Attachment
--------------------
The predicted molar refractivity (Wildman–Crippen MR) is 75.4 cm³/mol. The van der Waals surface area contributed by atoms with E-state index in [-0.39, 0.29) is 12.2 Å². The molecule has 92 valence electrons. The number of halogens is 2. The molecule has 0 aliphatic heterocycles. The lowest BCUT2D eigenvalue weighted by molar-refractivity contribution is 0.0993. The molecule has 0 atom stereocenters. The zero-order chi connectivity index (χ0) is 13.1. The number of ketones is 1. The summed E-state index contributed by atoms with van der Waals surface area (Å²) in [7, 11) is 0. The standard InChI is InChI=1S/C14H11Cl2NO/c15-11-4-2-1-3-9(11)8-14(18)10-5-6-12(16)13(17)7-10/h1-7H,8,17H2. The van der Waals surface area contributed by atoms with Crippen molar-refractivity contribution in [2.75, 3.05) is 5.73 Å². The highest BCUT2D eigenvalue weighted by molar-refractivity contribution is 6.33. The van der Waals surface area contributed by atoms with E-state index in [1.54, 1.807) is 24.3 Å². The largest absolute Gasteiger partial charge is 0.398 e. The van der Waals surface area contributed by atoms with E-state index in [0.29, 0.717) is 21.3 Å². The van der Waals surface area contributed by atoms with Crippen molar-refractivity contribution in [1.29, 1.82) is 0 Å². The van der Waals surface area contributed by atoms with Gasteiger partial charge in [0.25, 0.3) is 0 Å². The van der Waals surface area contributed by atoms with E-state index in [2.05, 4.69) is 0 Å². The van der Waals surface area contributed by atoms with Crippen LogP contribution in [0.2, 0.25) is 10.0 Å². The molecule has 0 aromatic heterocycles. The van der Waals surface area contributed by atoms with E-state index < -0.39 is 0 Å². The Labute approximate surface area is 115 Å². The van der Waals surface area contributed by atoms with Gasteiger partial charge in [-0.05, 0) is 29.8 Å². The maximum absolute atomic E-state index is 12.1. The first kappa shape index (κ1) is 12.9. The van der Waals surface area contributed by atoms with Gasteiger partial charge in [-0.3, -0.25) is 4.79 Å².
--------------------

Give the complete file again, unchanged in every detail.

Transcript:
The predicted molar refractivity (Wildman–Crippen MR) is 75.4 cm³/mol. The van der Waals surface area contributed by atoms with E-state index in [-0.39, 0.29) is 12.2 Å². The molecule has 92 valence electrons. The number of halogens is 2. The molecule has 0 aliphatic heterocycles. The lowest BCUT2D eigenvalue weighted by molar-refractivity contribution is 0.0993. The molecule has 0 atom stereocenters. The zero-order chi connectivity index (χ0) is 13.1. The number of ketones is 1. The summed E-state index contributed by atoms with van der Waals surface area (Å²) in [7, 11) is 0. The standard InChI is InChI=1S/C14H11Cl2NO/c15-11-4-2-1-3-9(11)8-14(18)10-5-6-12(16)13(17)7-10/h1-7H,8,17H2. The van der Waals surface area contributed by atoms with Crippen molar-refractivity contribution in [2.75, 3.05) is 5.73 Å². The highest BCUT2D eigenvalue weighted by molar-refractivity contribution is 6.33. The van der Waals surface area contributed by atoms with E-state index in [1.54, 1.807) is 24.3 Å². The largest absolute Gasteiger partial charge is 0.398 e. The van der Waals surface area contributed by atoms with E-state index in [0.29, 0.717) is 21.3 Å². The van der Waals surface area contributed by atoms with Crippen molar-refractivity contribution in [1.29, 1.82) is 0 Å². The van der Waals surface area contributed by atoms with Gasteiger partial charge in [0.25, 0.3) is 0 Å². The van der Waals surface area contributed by atoms with E-state index in [2.05, 4.69) is 0 Å². The van der Waals surface area contributed by atoms with Crippen LogP contribution in [0.2, 0.25) is 10.0 Å². The molecule has 0 aromatic heterocycles. The van der Waals surface area contributed by atoms with E-state index < -0.39 is 0 Å². The Labute approximate surface area is 115 Å². The van der Waals surface area contributed by atoms with Gasteiger partial charge in [-0.05, 0) is 29.8 Å². The maximum absolute atomic E-state index is 12.1. The first kappa shape index (κ1) is 12.9. The van der Waals surface area contributed by atoms with Gasteiger partial charge in [-0.3, -0.25) is 4.79 Å².